I was on the phone with a source during the Fall 2003 semester, discussing a decision Temple had made, which my source said he thought was particularly stupid. Then, he started to talk about other things that annoyed him about the university. Almost as an aside, he said, “Oh yeah, and then there’s that million-dollar condo they’ve got for [then-Temple President] David Adamany.”
I didn’t do the cliché of sitting up straight in my chair in the old news office, but I sure had that feeling. My source had already started to talk about something else, and I interrupted him: “Wait, what condo?”
About six weeks of reporting later, a story headlined “President’s condo: $1.25 million” appeared on the front page of The Temple News. It detailed the board of trustees’ approval of the purchase of a Rittenhouse Square condo in 2001. The board didn’t do it in secret, but it certainly didn’t advertise the decision.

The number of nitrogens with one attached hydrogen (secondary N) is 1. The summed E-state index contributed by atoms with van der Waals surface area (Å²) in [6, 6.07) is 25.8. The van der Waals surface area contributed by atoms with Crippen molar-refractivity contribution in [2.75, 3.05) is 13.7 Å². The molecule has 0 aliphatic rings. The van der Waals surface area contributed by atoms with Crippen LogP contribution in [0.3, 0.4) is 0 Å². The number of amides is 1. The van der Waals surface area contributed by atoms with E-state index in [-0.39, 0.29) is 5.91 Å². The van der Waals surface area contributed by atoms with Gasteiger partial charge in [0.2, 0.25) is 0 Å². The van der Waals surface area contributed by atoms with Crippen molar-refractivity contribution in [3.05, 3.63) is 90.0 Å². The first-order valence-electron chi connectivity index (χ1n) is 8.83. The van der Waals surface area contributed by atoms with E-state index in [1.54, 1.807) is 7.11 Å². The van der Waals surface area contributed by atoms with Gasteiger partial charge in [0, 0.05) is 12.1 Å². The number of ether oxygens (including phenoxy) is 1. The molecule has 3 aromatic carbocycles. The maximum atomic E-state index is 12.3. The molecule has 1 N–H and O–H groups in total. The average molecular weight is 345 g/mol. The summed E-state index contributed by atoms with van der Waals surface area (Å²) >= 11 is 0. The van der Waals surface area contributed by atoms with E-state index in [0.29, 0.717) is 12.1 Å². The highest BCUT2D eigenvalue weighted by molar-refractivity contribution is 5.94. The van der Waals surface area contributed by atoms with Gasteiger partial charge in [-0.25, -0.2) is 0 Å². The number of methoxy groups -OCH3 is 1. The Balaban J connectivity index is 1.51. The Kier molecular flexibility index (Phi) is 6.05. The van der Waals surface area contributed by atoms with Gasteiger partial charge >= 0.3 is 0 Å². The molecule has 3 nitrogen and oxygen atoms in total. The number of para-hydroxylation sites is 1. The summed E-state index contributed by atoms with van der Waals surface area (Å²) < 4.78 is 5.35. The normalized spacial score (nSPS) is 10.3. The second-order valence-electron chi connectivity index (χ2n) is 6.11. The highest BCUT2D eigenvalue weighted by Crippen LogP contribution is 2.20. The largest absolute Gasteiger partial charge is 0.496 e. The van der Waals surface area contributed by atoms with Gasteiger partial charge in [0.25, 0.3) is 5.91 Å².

Those six weeks cemented my desire to work at a newspaper. It was the first time I wrote a “big” story. And it was a hell of a lot of fun, getting to annoy someone in power. And while Adamany kept his condo and none of the school officials thought it was a poor use of university funds, I felt better that the students, staff and faculty knew about it.
Newspapers are in bad shape these days, and it’s easy for me to get discouraged about the future. But when I do, I sometimes think back on my time at The Temple News and the handful of “big” stories I was able to write while running a tiny, under funded newspaper out of a grubby corner of the Student Center. If I could do that then, maybe the future is better than it seems. We just have to figure out a way to make that work.
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